Average positive score: The average score of all positive plays. An indicator of how high the quarterback’s peaks were — a higher score indicates his best plays were often highlight-reel-worthy while a lower score indicates that his best plays were typically unspectacular.
Average negative score: The average score of all negative plays. An indicator of how low the quarterback’s valleys were — a higher score indicates his mistakes were typically minor while a lower score indicates that his mistakes were typically brutal.
Wow Factor: Combination of average positive score and average negative score. An indicator of the combined ability to produce outstanding moments and avoid big mistakes.
7+ plays: Number of plays graded 7.0 or better: elite moments. Big-time plays, if you will.
≤3 plays: Number of plays graded 3.0 or worse: brutal moments. The ones that make Jets fans throw things at their TV.
Mike White’s grade vs. Chicago Bears
Let’s dig into everything that went into my 0-to-100 grade for Mike White’s season debut against Chicago.
Was White as good as he appeared to be?
Time to find out.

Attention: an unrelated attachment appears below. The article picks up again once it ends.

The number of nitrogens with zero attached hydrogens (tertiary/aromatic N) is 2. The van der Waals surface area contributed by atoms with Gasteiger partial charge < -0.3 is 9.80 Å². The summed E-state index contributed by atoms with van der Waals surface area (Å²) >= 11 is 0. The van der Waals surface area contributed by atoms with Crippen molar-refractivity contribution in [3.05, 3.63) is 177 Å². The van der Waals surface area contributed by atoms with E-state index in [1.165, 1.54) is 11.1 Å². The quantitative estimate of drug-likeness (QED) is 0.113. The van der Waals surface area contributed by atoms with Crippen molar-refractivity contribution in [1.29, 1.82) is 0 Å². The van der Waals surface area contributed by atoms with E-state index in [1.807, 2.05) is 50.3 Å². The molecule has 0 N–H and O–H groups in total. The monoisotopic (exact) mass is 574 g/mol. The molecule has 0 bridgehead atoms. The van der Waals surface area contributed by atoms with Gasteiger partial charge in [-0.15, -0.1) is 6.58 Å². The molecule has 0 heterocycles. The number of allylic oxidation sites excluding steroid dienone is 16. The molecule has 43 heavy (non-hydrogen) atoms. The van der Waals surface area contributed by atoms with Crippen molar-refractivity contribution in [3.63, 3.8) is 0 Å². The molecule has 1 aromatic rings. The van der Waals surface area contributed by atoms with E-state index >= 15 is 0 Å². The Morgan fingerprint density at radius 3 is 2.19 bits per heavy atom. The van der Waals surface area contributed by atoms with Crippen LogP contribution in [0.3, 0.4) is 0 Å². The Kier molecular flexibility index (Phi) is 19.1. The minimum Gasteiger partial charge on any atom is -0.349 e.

- Nania’s Overall Grade: 79.1– (Average: 50, Great: 60+, Elite: 70+, Poor: <40, Awful: <30)
- Plays graded: 28
- Neutral plays: 2
- Positive plays: 20 (71.4%) – (Average: 56%, Phenomenal: >65%, Poor: <45%)
- Negative plays: 6 (21.4%) – (Average: 28%, Phenomenal: <20%, Poor: >40%)
- Positive-negative ratio: 3.33 – (Average: 2.00, Phenomenal: 3.00+, Poor: <1.00)
- Average positive: 6.04 – (Average: 5.90, High: 6.00+, Low: <5.80)
- Average negative: 4.04 – (Average: 3.80, High: 4.00+, Low: <3.60)
- Wow factor: 10.08 – (Average: 9.70, High: 10.00+, Low: <9.40)
- 7+ plays: 2 (7.1%) – (Average: 8%, Phenomenal: >12%, Poor: <4%)
- ≤3 plays: 1 (3.6%) – (Average: 8%, Phenomenal: <4%, Poor: >12%)
- Box score stats: 22/28 for 315 yards, 3 TD, 0 INT (11.3 Y/A, 149.3 QB rating). 1 sack for 7 yards. 3 rushes for 2 yards.